One of the first and most important evaluations you have to make when creating a game is what your technology situation looks like. This is driven by many factors including what platforms you see the game releasing on and of course what the game actually is. In our case there is an additional factor, we simply don’t have the time to build an engine from scratch. This is a huge departure for me personally as I’ve never worked on a game where I didn’t have a hand in writing large chunks of the engine. Typically we would go through a large technical design process to figure out what tech we need to build for the game. In our case the technical design process still exists but it’s more along the lines of making sure that the technology we license will work for the game we want to make. In addition game design decisions have to be measured against the technology we are using.
Games have gotten bigger and more complex to the point where it’s not impossible to build your own engine but there are so many fingers and toes that the amount of time to write it all becomes a huge issue. Luckily there are several competent engines around that can do the job for the type of game we are creating. We have primarily settled on one engine but we can’t announce which one it is until the final decision is made and all of the contracts are in place.
Of course once you’ve made an engine decision you still have a lot of work ahead of you. Assuming that you’ve done the technical due diligence on your engine you now actually have to setup your development environment to deal with that technology. In our case this consists of having a Perforce repository with all of the engine code and setting up the appropriate directories for all of our source code and assets. This is usually called “the pipeline”. Generally speaking dealing with the code aspect of the pipeline is easy, it’s the many gigs of art assets that need to be carefully tracked and controlled.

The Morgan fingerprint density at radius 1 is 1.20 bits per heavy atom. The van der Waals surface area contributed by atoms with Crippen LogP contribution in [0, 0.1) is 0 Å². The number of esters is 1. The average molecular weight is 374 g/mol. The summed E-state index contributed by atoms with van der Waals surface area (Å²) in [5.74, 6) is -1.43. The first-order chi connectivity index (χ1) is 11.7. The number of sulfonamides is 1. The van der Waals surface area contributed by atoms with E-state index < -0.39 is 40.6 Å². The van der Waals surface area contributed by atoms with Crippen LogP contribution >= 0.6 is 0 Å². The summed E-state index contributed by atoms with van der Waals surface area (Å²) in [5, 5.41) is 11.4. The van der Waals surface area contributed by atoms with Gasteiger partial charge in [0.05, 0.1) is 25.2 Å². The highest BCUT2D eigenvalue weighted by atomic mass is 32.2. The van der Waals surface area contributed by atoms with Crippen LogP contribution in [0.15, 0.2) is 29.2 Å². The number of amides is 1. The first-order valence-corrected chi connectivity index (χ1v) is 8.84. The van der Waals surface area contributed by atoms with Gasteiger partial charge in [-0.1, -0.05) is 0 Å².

You also need to have a system in place to deal with updates from the engine company so that you are able to get bug fixes and additions to the engine. This sounds like it shouldn’t be a problem but if you make any modifications to the engine they may conflict with updates and make it difficult to integrate new features. In general we are trying to avoid modifying any licensed technology as much as possible.
Now once you have a skeleton game up and running on a new piece of technology the really hard stuff begins. You have to begin to figure out how to realize your vision with the technology that you have. At this point we are really just concentrating on prototyping the style of game play that we want to create. This learning process can happen in parallel with us defining the key feature set of the game during this prototype phase. This allows us to ease into development and gradually learn the in's and out's of the technology that we'll need to know to finish the game.